Wednesday, October 14, 2015

Notes from OCW: Tiffany Schofield from Five Star Publishing "We're Searching for Your Voice"

Last weekend I attended the 49th annual Ozark Creative Writers conference in historic Eureka Springs, Arkansas. I attended my first OCW conference about 20 years ago and attended faithfully for more than ten years, but due to family circumstances I've missed several of the annual conferences, but I was thrilled to make the trip this year!
If you've never been to OCW or visited Eureka Springs, you're missing a wonderful opportunity to hear from some amazing writers and publishers and see some eye-popping scenery.
After attending a writing conference like OCW I'm inspired and want to shout from the rooftops, so for my next series of blog posts I will share some of what I learned over the weekend. 
First up is keynote speaker Tiffany Schofield, from Five Star Publishing.
Tiffany is shown here wearing the sparkly red cowboy hat presented to her by Lou Turner, President of OCW.
In Tiffany's opening talk, she spoke with candor and enthusiasm about her love of writers and her joy in discovering new voices at Five Star Publishing. Her passion for books and writers was evident all weekend. She was approachable and knowledgeable -- and did I mention that she loves to talk to writers?
Here are some general comments I jotted down from Tiffany's opening presentation:
What you do matters
Literature has a way of finding us; story chooses its writer
Challenge the norms
Look for opportunity, not power
Be that rebel spirit
Put your own voice into the story
Write what you love and what that story is telling you
Writing is a solitary journey that can become part of something bigger
Don’t be afraid of the voice in your story
Listen to your characters
Pair the voice with the characters
Challenge the norms
Readers love to be challenged
Avoid head hopping
Don’t confuse your reader
Here are some of Tiffany's more specific remarks about Five Star:

Five Star is a niche market known for sales to libraries
Their books get reviewed in: Publishers Weekly, Library Journal, Kirkus, and Booklist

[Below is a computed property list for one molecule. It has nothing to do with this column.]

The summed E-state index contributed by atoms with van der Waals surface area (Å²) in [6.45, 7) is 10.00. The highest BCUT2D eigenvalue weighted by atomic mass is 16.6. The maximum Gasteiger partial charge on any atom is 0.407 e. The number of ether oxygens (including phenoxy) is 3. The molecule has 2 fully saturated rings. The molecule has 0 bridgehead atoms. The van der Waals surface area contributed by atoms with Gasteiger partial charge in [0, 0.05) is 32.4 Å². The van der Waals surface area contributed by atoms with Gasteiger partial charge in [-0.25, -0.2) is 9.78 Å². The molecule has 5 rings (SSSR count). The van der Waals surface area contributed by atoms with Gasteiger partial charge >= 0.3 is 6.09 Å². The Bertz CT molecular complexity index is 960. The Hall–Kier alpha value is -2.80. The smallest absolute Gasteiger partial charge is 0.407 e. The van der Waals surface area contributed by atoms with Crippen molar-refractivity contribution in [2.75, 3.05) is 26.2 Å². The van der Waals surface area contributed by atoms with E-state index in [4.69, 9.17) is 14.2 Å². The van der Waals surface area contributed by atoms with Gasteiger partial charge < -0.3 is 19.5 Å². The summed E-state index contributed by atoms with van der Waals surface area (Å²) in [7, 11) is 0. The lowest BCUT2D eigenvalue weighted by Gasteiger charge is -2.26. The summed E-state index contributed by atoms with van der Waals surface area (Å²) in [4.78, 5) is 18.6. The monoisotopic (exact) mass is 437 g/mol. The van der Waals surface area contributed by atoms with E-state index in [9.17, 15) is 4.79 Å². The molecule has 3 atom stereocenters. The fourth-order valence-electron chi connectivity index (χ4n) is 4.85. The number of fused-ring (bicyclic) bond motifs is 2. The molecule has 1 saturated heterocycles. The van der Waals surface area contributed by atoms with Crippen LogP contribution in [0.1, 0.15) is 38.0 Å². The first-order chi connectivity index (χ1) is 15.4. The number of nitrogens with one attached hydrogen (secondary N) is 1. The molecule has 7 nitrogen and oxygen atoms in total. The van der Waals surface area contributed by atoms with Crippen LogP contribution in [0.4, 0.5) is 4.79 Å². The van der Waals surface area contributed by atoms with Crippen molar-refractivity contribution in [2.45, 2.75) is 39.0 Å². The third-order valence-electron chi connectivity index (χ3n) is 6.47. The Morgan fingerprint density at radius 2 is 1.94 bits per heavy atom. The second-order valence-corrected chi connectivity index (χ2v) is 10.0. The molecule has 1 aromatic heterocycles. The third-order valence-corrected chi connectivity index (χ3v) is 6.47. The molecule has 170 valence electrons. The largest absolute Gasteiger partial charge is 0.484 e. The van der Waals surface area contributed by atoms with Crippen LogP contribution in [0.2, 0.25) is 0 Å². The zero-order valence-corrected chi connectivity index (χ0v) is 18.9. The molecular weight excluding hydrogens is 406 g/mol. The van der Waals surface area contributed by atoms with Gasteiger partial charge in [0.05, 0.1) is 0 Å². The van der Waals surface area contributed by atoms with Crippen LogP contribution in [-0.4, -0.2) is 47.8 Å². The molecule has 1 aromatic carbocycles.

Their three genre lists are: Mystery, Western, and Frontier Fiction
Frontier Fiction is genre bending, combining elements of western and mystery, even paranormal and sci-fi. The setting is the American frontier, pre-1920
Frontier thriller is very popular in the library market
Fiction writers writing historical fiction do more research than nonfiction writers
Find an historical character and be sure to get historical details correct

** My favorite quote from Tiffany: “Books are better than chocolate, and I love chocolate.”
I'll post information about Five Star's submission process in a future post.    


  1. Sounds like you had a great time, Donna. My favorite of the tidbits given is that the story chooses its writer. I've never heard that before, but it grabbed me, so I'll be giving that a great deal of thought. Thanks for sharing!

    1. Hi Lisa,
      You're welcome. I like that one too. Tiffany's talk was so inspiring I couldn't help sharing.

  2. Thank you for doing this, Donna. Frontier Fiction is new term to me; I love the concept. I have never attend conference but SO planned to this year. Life intervened. I wanted to hear you and Brett Cogburn. I wanted to meet Lou Turner. Well, maybe next year. I will either have to dig in/conquer this writing thing or just give it up!

    1. Hi Claudia,
      Frontier Fiction was new to me too, and I agree it's a great concept. Sorry you couldn't make it this year. Brett was great. I plan to post about his talk later this month.
      Never give up! You are a fantastic writer!